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UpdatesMay 02, 2018

Take these important steps when dismissing for incapacity

The Fair Work Commission (FWC) has recently considered whether a dismissal for incapacity was “harsh, unjust or unreasonable”.

The decision in Kothandan v Transdev Melbourne Pty Ltd (2018) concerned a bus driver who was dismissed because he was incapable of performing the inherent requirements of his position.

By Lauren Drummond

The Fair Work Commission (FWC) has recently considered whether a dismissal for incapacity was “harsh, unjust or unreasonable”.

The decision in Kothandan v Transdev Melbourne Pty Ltd (2018) concerned a bus driver who was dismissed because he was incapable of performing the inherent requirements of his position.

The employee was injured and worked on modified duties for approximately 8 months. He later developed severe anxiety and ceased being able to work altogether. In total, approximately 18 months elapsed from the date of the employee’s initial injury until his dismissal, while the employer afforded the employee the opportunity to rehabilitate and access appropriate medical treatment, in order to facilitate his return to work.

Inherent requirements

An employer will have a valid reason for dismissal for capacity if it can demonstrate that the employee is unable to perform the inherent requirements of the position. The FWC has stated that it is the substantive position or role of the employee that is to be considered and not some other modified, restricted duties or a temporary alternative position.

In an unfair dismissal claim where an employee is alleged to have been dismissed due to incapacity, the FWC is required to consider whether the employee suffered from the alleged incapacity, having regard to the relevant medical and other evidence before the FWC. The relevant evidence is the evidence that was current at the time of the dismissal.

Medical evidence

In Kothandan, the employee injured his back at work and was offered restricted duties. The employee also made a workers’ compensation claim for his injury, which was accepted. The employee then developed severe anxiety and was unable to attend work from late-March 2017.

In May 2017, the employee was required to undergo an independent medical assessment for his workers’ compensation claim, which found he was suffering from severe anxiety and did not have any capacity for work.

The employee attended his treating medical practitioner on the same date, which also indicated he was not capable of returning to his pre-injury hours and duties as he was unable to drive a motor vehicle independently.

It was determined by the employer that the employee’s restricted capacity prevented him from working as a bus driver and his employment was to be terminated. He was dismissed on 13 November 2017.

Decision

The FWC found that the dismissal was not “harsh, unjust or unreasonable” and dismissed the application. It agreed that the medical evidence established that the employee’s ongoing anxiety affected his judgement and he was not capable of regularly driving buses as required by the role.

Although the comprehensive medical reports relied on by the employer were from a few months prior to the dismissal date, the employee had produced certificates of capacity that satisfied the FWC that his capacity was consistent with the earlier medical reports.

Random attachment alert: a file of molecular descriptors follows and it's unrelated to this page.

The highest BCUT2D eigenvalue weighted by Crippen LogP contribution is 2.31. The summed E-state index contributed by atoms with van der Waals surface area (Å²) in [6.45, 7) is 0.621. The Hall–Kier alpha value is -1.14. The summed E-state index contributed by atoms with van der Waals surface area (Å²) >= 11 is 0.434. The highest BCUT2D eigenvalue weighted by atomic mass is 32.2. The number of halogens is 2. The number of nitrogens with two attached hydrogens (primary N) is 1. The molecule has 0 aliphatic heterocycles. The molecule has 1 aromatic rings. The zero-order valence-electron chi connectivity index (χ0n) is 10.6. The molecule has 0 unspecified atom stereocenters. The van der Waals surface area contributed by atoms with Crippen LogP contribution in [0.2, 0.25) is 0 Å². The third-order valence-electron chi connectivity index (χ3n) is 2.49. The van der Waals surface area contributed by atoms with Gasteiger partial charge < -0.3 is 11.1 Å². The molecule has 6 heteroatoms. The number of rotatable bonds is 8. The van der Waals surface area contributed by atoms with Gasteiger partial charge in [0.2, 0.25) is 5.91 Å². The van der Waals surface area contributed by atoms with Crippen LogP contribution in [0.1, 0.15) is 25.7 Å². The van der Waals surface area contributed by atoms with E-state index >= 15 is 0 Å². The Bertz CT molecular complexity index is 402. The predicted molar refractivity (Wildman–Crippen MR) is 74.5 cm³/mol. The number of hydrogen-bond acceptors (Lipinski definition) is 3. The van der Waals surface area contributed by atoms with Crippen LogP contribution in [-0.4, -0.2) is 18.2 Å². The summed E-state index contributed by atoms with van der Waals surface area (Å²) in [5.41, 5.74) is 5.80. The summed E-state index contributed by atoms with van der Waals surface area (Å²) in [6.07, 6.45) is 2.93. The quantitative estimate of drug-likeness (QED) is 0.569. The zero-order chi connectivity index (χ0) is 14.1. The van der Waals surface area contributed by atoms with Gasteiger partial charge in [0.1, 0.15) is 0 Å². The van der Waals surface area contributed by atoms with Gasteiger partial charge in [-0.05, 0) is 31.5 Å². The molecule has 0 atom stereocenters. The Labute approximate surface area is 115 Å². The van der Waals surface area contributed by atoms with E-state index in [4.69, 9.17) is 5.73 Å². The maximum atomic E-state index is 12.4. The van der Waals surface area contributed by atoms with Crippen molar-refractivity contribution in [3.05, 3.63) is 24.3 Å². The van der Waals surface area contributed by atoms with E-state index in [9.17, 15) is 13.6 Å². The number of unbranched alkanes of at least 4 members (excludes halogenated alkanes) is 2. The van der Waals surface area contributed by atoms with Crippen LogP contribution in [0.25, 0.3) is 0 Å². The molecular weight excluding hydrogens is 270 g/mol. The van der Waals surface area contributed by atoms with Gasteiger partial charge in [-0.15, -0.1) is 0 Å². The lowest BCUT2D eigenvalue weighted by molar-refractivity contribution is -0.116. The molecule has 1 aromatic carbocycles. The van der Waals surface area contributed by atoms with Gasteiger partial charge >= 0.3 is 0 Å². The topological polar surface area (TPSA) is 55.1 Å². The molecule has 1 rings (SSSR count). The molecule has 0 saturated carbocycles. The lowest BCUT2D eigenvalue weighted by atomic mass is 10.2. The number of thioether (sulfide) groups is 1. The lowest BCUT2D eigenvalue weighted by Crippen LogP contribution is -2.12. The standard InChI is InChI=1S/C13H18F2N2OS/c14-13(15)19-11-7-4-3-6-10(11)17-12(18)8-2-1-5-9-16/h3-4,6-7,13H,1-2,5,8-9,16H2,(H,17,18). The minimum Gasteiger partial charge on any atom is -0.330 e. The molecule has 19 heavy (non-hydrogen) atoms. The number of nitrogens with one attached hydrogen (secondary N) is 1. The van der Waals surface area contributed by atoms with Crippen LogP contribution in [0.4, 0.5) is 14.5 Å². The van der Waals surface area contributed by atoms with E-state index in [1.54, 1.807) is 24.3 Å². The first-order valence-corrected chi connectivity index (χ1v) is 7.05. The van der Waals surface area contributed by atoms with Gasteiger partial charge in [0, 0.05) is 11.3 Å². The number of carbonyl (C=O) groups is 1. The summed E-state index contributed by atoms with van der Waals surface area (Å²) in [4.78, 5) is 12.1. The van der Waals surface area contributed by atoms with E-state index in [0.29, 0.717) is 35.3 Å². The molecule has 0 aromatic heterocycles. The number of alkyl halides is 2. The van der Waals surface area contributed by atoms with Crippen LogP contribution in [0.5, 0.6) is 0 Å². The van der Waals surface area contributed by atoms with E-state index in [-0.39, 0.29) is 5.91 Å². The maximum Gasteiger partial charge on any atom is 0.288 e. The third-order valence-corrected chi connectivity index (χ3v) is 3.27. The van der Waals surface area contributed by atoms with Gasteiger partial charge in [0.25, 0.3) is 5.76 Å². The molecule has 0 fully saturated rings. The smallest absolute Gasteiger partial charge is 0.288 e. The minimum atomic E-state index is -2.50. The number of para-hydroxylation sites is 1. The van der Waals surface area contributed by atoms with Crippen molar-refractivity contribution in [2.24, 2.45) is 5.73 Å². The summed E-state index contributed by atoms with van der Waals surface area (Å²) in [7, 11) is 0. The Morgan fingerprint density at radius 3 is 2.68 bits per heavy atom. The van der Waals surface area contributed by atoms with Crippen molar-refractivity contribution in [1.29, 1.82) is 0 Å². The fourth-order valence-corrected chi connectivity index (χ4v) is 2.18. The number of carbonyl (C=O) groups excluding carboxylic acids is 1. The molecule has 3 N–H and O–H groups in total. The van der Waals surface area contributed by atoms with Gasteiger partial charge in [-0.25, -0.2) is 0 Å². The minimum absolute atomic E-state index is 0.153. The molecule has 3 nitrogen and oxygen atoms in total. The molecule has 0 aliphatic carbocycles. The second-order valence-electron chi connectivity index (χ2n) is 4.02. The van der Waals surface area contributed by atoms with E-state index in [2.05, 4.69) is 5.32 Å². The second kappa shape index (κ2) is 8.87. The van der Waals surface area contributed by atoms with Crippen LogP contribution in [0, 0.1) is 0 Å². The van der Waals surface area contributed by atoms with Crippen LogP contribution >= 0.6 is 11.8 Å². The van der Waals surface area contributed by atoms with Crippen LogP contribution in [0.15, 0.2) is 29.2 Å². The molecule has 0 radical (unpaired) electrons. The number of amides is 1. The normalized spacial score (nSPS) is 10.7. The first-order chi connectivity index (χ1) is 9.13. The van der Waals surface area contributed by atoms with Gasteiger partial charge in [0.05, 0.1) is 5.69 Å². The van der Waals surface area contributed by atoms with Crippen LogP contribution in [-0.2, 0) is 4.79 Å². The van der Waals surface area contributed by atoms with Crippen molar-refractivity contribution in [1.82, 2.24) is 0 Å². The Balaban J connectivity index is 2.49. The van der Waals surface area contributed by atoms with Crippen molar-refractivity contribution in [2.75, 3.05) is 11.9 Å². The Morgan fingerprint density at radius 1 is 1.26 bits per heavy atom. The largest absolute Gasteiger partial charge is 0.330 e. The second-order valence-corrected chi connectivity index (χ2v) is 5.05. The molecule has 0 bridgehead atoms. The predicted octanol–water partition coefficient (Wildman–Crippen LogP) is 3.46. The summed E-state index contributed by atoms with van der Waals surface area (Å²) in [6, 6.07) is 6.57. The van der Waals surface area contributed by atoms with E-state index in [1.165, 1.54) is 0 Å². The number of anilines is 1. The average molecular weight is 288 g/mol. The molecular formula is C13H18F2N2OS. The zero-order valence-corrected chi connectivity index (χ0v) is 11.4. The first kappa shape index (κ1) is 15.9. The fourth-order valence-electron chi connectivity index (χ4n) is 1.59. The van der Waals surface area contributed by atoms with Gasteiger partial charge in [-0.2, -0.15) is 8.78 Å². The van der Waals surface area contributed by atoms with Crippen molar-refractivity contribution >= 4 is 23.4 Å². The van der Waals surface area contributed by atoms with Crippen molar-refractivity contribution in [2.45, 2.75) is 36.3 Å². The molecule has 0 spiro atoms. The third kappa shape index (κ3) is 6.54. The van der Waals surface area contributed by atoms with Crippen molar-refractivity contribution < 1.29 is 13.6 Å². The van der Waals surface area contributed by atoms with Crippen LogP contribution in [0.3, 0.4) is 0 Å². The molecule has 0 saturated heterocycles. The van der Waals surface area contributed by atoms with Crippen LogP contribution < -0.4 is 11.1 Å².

Importantly, the employee was also given an opportunity to obtain further medical evidence from his treating medical practitioners and was provided with a letter to give to his doctors that set out the information that the employer required.

The letter to the employee stated:

“It is important that we have accurate and detailed medical information because it may affect what the Company decides to do about your job. If your incapacity is such that you will not be able to safely carry out your pre-injury/ illness duties in the near future, we will need to give serious consideration as to whether or not to continue your employment.”

Accordingly, the FWC found the employee was notified of the reason for his dismissal and afforded a reasonable period of four weeks to obtain further medical evidence. He did not produce any further reports prior to his dismissal.

In concluding that the reason for dismissal was valid, the FWC stated that an employer is not obliged to maintain employment indefinitely in circumstances where an employee can no longer do the job he was employed to do.

Commissioner McKinnon also disagreed with the employee’s proposition that he was not given a chance to rehabilitate and receive appropriate medical treatment, determining that over the 18-month period the employer took reasonable steps to return the employee to work and that the medical treatment he received appeared to be consistent with the medical advice.

Lessons for employers

Employers should ensure that employees that are unfit for work for extended periods of time are given an opportunity to return to work, including:

However, an employer is not obliged to keep employment available for an employee indefinitely. If the medical evidence indicates that the employee is unlikely to be able to meet the inherent requirements of the role for the foreseeable future, then an employer can dismiss for incapacity (of course, provided that any applicable obligations owed by the employer under workers’ compensation legislation have also been met).

It is important that such a decision is based on current medical evidence and the employee is given an opportunity to respond to the employer’s decision to dismiss based on that evidence.

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